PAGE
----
“You are right,” she said. “Too lazy to hunt for emu, he cut off his own flesh, not caring that when we unwittingly ate thereof we should sicken. Let us beat him who did us this wrong.”
The three women seized poor Ouyan and beat him, though he cried aloud in agony when the blows fell on his bleeding legs.
When the women had satisfied their vengeance, Beeargah said: “You Ouyan shall have no more flesh on your legs, and red shall they be for ever; red, and long and fleshless.” Saying which she went, and with her the other women. Ouyan crawled away and hid himself, and never again did his mother see him. But night after night was to be heard a wailing cry of, “Bou you gwai gwai. Bou you gwai gwai,” which meant, “My poor red legs. My poor red legs.”
But though Ouyan the man was never seen again, a bird with long thin legs, very red in colour under the feathers, was seen often, and heard to cry ever at night, even as Ouyan the man had cried: “Bou you gwai gwai. Bou you gwai gwai.” And this bird bears always the name of Ouyan.
DINEWAN and his two wives, the Wahn, were camping out. Seeing some clouds gathering, they made a bark humpy. It came on to rain, and they all took shelter under it. Dinewan, when his wives were not looking, gave a kick against a piece of bark at one side of the humpy, knocked it down, then told his wives to go and put it up again. When they were outside putting it up, he gave a kick, and knocked down a piece on the other side; so no sooner were they in again than out they had to go. This he did time after time, until at last they suspected him, and decided that one of them would watch. The one who was watching saw Dinewan laugh to himself and go and knock down the bark they had just put up, chuckling at the thought of his wives having to go out in the wet and cold to put it up, while he had his supper dry and comfortably inside. The one who saw him told the other, and they decided to teach him a lesson. So in they came, each with a piece of bark filled with hot coals. They went straight up to Dinewan, who was lying down laughing.
“Now,” they said, “you shall feel as hot we did cold.” And they threw the coals over him. Dinewan jumped up, crying aloud with the pain, for he was badly burnt. He rolled himself over, and ran into the rain; and his wives stayed inside, and laughed aloud at him.
YOUNG GOOLAHWILLEEEL used to go out hunting every day. His mother and sisters always expected that he would bring home kangaroo and emu for them. But each day he came home without any meat at all. They asked him what he did in the bush, as he evidently did not hunt. He said that he did hunt.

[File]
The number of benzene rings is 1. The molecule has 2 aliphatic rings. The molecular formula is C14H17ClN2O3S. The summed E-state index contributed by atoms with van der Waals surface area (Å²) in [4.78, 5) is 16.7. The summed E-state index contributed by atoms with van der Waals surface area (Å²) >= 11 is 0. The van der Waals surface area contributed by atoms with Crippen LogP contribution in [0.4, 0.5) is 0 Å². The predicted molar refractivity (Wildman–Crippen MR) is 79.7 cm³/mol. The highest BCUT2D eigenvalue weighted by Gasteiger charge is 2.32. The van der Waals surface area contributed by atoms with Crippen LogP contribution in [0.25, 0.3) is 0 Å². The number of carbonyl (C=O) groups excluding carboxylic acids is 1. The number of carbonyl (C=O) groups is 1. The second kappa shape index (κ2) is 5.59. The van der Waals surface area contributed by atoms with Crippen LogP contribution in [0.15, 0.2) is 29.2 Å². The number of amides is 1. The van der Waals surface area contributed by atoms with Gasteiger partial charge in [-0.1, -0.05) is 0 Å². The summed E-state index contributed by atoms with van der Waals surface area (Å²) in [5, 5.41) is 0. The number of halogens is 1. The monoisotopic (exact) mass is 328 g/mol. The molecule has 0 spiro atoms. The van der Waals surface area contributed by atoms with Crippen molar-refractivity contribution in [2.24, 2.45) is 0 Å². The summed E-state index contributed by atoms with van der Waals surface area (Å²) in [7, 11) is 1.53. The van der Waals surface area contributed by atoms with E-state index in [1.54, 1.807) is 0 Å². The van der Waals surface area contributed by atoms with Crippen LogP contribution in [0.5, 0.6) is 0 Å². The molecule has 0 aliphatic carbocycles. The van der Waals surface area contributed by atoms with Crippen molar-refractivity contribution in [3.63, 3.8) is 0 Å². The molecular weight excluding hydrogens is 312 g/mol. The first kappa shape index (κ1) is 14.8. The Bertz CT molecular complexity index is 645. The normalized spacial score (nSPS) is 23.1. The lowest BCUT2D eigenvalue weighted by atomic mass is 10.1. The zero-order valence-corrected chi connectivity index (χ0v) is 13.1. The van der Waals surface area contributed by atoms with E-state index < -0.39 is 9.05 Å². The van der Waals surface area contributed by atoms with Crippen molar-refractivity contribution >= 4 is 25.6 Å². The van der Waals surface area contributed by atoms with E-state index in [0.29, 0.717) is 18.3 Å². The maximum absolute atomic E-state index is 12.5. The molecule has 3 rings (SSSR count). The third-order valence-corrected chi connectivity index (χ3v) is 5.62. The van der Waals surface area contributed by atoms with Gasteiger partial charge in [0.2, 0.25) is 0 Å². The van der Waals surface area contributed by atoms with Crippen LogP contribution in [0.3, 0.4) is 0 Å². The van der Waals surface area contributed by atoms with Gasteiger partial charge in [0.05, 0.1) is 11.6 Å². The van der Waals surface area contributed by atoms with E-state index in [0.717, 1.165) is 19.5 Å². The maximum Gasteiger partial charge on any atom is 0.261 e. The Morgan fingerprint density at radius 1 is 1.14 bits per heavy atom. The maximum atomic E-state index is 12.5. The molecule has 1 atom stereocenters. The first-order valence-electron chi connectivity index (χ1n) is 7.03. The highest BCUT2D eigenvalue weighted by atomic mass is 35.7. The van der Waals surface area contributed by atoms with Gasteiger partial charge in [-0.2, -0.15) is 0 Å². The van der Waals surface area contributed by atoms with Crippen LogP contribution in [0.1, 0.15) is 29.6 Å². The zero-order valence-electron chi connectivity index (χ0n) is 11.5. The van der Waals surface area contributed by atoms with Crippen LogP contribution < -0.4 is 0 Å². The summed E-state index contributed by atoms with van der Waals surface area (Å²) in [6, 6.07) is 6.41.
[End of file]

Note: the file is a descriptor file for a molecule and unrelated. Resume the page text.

“Then why,” said they, “do you bring us nothing home?”
“I cannot catch and kill what I follow,” he said. “You hear me cry out when I find kangaroo or emu; is it not so?”
“Yes; each day we hear you call when you find something, and each day we get ready the fire, expecting you to bring home the spoils of the chase, but you bring nothing.”
“To-morrow,” he said, “you shall not be disappointed. I will bring you a kangaroo.”
Every day, instead of hunting, Goolahwilleel had been gathering wattle-gum, and with this he had been modelling a kangaroo—a perfect model of one, tail, ears, and all complete. So the next day he came towards the camp carrying this kangaroo made of gum. Seeing him coming, and also seeing that he was carrying the promised kangaroo, his mother and sisters said: “Ah, Goolahwilleel spoke truly. He has kept his word, and now brings us a kangaroo. Pile up the fire. To-night we shall eat meat.”
About a hundred yards away from the camp Goolahwilleel put down his model, and came on without it. His mother called out: “Where is the kangaroo you brought home?
“Oh, over there.” And he pointed towards where he had left it.
The sisters ran to get it, but came back saying: “Where is it? We cannot see it.”
“Over there,” he said, pointing again.
“But there is only a great figure of gum there.”
“Well, did I say it was anything else? Did I not say it was gum?”
“No, you did not. You said it was a kangaroo.”
“And so it is a kangaroo. A beautiful kangaroo that I made all by myself.” And he smiled quite proudly to think what a fine kangaroo he had made.
But his mother and sisters did not smile. They seized him and gave him a good beating for deceiving them. They told him he should never go out alone again, for he only played instead of hunting, though he knew they starved for meat. They would always in the future go with him.
And so for ever the Goolahwilleels went in flocks, never more singly, in search of food.
GOONUR was a clever old woman-doctor, who lived with her son, Goonur, and his two wives. The wives were Guddah the red lizard, and Beereeun the small, prickly lizard. One day the two wives had done something to anger Goonur, their husband, and he gave them both a great beating. After their beating they went away by themselves. They said to each other that they could stand their present life no longer, and yet there was no escape unless they killed their husband. They decided they would do that. But how? That was the question. It must be by cunning.
At last they decided on a plan. They dug a big hole in the sand near the creek, filled it with water, and covered the hole over with boughs, leaves, and grass.
“Now we will go,” they said, “and tell our husband that we have found a big bandicoot’s nest.”
Back they went to the camp, and told Goonur that they had seen a big nest of bandicoots near the creek; that if he sneaked up he would be able to surprise them and get the lot.